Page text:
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Second-cycle programmes


7.Higher education

7.3Second-cycle programmes

Last update: 27 November 2023

Branches of Study

In Serbia, Master studies can be organised by universities, faculties, colleges of academic studies and colleges of applied studies. The length of studies at this level is either one or two years (60 or 120 ECTS). In order to enrol in a Master programme, students must have completed a Bachelor programme with at least 180 ECTS (if they want to enrol in a two-year Master programme) or with at least 240 ECTS (if they want to enrol in a one-year Master programme). To complete a Master study programme, the student has to write and defend a Master thesis at the end of his/her studies.

Specialist studies last for one year and can be either academic or applied. Specialist academic study programmes can be conducted at universities, faculties and colleges of academic studies. Specialist applied studies may be conducted at universities, faculties, colleges of applied studies and vocational study academies.

A specialist study programme curriculum can include a final thesis. To enrol in a specialist study programme, the student needs to have completed a Bachelor programme.

Admission Requirements

Admission requirements and procedures at this level of studies are regulated by individual higher education institutions.

A general condition for those entering the second cycle of studies is that they have completed the first cycle of studies (bachelor level) and obtained a diploma. Another condition is the passage of the exam if so is prescribed by the particular institution. Selection of candidates is based on criteria that are defined by respective higher education institutions. Most higher education institutions use the bachelor’s average grade together with entrance exam results to select candidates. Some higher education institutions impose different criteria for students who completed study programmes that are not closely related to study programme they are applying for. Those students may need to pass additional exams to become eligible to enrol. Some institutions do not organise entrance exams, but make their selection according to other criteria (average grade or other references like working experience or academic activities in the relevant field, etc.).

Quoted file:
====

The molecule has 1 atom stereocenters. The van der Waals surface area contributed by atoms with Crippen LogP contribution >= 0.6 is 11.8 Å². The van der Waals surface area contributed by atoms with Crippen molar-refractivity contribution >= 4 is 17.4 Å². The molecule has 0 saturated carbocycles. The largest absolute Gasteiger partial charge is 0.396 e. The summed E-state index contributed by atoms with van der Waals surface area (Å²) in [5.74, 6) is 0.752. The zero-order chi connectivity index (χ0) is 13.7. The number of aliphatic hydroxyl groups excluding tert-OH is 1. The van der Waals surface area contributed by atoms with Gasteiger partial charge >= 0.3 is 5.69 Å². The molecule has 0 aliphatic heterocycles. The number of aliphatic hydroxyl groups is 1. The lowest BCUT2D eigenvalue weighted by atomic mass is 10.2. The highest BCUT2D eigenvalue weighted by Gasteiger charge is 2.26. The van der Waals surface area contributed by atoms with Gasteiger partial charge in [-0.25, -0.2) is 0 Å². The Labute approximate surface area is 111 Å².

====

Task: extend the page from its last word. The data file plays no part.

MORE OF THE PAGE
The admission procedure starts with the advertisement of the higher education institution announcing the number of students that can be enroled in the particular study programme, eligibility details, candidate rating criteria and regulations governing the competition procedure.

The number of students is determined by the higher education institution but it may not exceed the number set in the work permit.


The curriculum is developed at the institutional level. However, for certain professions (primary school teachers, physicians, pharmacists and similar occupations) some elements of the study programmes are broadly defined by national regulations (the Law on the Education System Foundations, Law on Medical Protection and Law on Medicines). Study programmes consist of compulsory and optional subjects.